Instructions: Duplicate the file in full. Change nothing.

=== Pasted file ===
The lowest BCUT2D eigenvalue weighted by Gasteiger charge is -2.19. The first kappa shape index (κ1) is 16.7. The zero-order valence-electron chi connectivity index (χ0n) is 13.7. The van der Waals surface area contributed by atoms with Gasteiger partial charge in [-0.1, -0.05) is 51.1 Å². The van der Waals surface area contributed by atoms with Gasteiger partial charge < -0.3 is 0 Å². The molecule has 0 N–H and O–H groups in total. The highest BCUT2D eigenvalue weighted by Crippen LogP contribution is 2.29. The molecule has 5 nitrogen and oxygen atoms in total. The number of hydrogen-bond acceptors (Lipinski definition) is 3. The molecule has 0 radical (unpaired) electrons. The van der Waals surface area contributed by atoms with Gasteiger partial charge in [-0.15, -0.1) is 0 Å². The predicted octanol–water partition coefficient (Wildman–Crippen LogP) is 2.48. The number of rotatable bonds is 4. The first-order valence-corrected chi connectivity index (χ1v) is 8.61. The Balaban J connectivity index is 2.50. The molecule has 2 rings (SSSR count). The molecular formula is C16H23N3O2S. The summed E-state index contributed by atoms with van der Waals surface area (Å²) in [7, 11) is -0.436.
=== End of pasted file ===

The lowest BCUT2D eigenvalue weighted by Gasteiger charge is -2.19. The first kappa shape index (κ1) is 16.7. The zero-order valence-electron chi connectivity index (χ0n) is 13.7. The van der Waals surface area contributed by atoms with Gasteiger partial charge in [-0.1, -0.05) is 51.1 Å². The van der Waals surface area contributed by atoms with Gasteiger partial charge < -0.3 is 0 Å². The molecule has 0 N–H and O–H groups in total. The highest BCUT2D eigenvalue weighted by Crippen LogP contribution is 2.29. The molecule has 5 nitrogen and oxygen atoms in total. The number of hydrogen-bond acceptors (Lipinski definition) is 3. The molecule has 0 radical (unpaired) electrons. The van der Waals surface area contributed by atoms with Gasteiger partial charge in [-0.15, -0.1) is 0 Å². The predicted octanol–water partition coefficient (Wildman–Crippen LogP) is 2.48. The number of rotatable bonds is 4. The first-order valence-corrected chi connectivity index (χ1v) is 8.61. The Balaban J connectivity index is 2.50. The molecule has 2 rings (SSSR count). The molecular formula is C16H23N3O2S. The summed E-state index contributed by atoms with van der Waals surface area (Å²) in [7, 11) is -0.436.